The Trump administration’s Labor Department proposed a new rule Wednesday it says will broaden the religious freedom of federal contractors, but that critics claim will permit discrimination against LGBT employees.
At issue are 1960s-era regulations (Executive Order 11246) that government organizations and companies that contract with the federal government – and, specifically, those that receive a religious exemption.
The proposed Trump rule clarifies that the religious exemption within Executive Order 11246 covers not just churches but also “employers that are organized for a religious purpose, hold themselves out to the public as carrying out a religious purpose, and engage in exercise of religion consistent with, and in furtherance of, a religious purpose.”
President Obama had amended Executive Order 11246 to ban the federal government from contracting with any company or organization that discriminates on the basis of sexual orientation or gender identity.
The proposed rule would impact faith-based organizations – such as a Christian foster care service or a homeless shelter – that only hire employees who affirm Scripture, including what the Bible teaches on sexuality. Under the Obama rule, they would be prohibited from contracting with the federal government. Under the new Trump rule, they would be allowed to do so.
The proposed rule references recent Supreme Court decisions that affirmed religious liberty. Among those were the Masterpiece Cakeshop decision, in which the court sided with a Christian baker who refused to design a wedding cake celebrating a same-sex marriage, and Burwell v. Hobby Lobby, in which the court said Hobby Lobby should not be required to provide insurance covering drugs that can cause an abortion.
“[R]ecent Supreme Court decisions have addressed the freedoms and anti-discrimination protections that must be afforded [to] religion-exercising organizations and individuals under the U.S. Constitution and federal law,” the proposed rule says. “… Although these decisions are not specific to the federal government’s regulation of contractors, they have reminded the federal government of its duty to protect religious exercise – and not to impede it.”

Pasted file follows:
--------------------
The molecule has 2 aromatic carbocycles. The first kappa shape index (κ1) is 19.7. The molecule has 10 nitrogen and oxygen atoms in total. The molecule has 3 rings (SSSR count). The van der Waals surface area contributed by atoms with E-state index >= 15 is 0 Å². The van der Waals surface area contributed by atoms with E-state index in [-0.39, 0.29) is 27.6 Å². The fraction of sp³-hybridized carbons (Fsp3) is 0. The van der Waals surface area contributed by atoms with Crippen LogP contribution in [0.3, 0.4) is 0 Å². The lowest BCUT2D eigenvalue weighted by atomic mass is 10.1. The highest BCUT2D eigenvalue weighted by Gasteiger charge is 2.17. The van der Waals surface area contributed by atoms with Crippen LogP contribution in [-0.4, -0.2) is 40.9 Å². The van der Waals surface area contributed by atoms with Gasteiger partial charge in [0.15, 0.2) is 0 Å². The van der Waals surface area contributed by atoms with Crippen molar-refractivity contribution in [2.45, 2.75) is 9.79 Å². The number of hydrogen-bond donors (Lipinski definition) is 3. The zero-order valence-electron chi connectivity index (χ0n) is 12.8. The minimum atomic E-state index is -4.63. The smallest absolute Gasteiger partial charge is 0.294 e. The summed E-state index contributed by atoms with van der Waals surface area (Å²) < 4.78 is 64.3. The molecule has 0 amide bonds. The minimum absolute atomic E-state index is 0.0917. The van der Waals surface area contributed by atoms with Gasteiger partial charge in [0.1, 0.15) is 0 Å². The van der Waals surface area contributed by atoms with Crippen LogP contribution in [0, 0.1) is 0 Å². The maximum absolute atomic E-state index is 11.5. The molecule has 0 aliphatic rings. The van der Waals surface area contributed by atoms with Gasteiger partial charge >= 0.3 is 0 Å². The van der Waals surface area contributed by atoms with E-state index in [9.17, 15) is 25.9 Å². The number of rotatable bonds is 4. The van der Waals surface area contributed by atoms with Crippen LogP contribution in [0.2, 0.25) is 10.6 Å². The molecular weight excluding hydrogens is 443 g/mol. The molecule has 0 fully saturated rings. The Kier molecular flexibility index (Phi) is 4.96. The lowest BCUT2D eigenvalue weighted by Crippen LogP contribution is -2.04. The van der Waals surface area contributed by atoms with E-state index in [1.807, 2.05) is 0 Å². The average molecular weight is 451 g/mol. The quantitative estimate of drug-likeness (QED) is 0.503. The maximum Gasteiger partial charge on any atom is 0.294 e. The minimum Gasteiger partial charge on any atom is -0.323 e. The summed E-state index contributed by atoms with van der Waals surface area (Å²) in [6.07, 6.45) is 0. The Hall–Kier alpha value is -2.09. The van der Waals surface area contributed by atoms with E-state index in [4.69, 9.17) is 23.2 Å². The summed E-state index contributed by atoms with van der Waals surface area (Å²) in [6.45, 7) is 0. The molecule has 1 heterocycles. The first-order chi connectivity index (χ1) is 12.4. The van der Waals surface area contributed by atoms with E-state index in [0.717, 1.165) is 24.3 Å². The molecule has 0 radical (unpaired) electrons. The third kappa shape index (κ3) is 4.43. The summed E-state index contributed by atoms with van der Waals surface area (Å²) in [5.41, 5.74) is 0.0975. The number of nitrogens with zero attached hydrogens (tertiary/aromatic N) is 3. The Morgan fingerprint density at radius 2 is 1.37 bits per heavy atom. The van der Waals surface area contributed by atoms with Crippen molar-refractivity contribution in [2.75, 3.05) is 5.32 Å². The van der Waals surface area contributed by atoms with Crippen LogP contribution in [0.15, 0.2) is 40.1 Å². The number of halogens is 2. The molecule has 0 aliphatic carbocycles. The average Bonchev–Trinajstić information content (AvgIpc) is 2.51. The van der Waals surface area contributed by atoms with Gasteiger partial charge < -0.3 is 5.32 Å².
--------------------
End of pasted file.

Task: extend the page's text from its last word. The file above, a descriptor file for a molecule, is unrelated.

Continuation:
Religious liberty legal groups applauded the proposed rule.
“Without these conscience protections, religious organizations risk facing discrimination for making employment decisions that are consistent with their beliefs,” said Mike Berry, chief of staff for First Liberty Institute. “We are grateful to the Trump administration for once again working to protect religious liberty for all Americans.”
Gregory S. Baylor, senior counsel of Alliance Defending Freedom, said the proposed rule ensures religious freedoms “don’t disappear when a university, charity, or international nongovernmental organization enters into a contract with the federal government.”
The American Civil Liberties Union, though, said the proposed rule would “license discrimination in the name of religion.”
“Once again, the Trump administration is shamefully working to license taxpayer-funded discrimination in the name of religion,” said Ian Thompson, senior legislative counsel for the ACLU. “Nearly one-quarter of the employees in the U.S. work for an employer that has a contract with the federal government. We will work to stop this rule that seeks to undermine our civil rights protections and encourages discrimination in the workplace.”
Michael Foust is a freelance writer. Visit his blog, MichaelFoust.com.
Photo courtesy: Getty Images/Ehrlif
Michael Foust has covered the intersection of faith and news for 20 years. His stories have appeared in Baptist Press, Christianity Today, The Christian Post, The Leaf-Chronicle, the Toronto Star and the Knoxville News-Sentinel.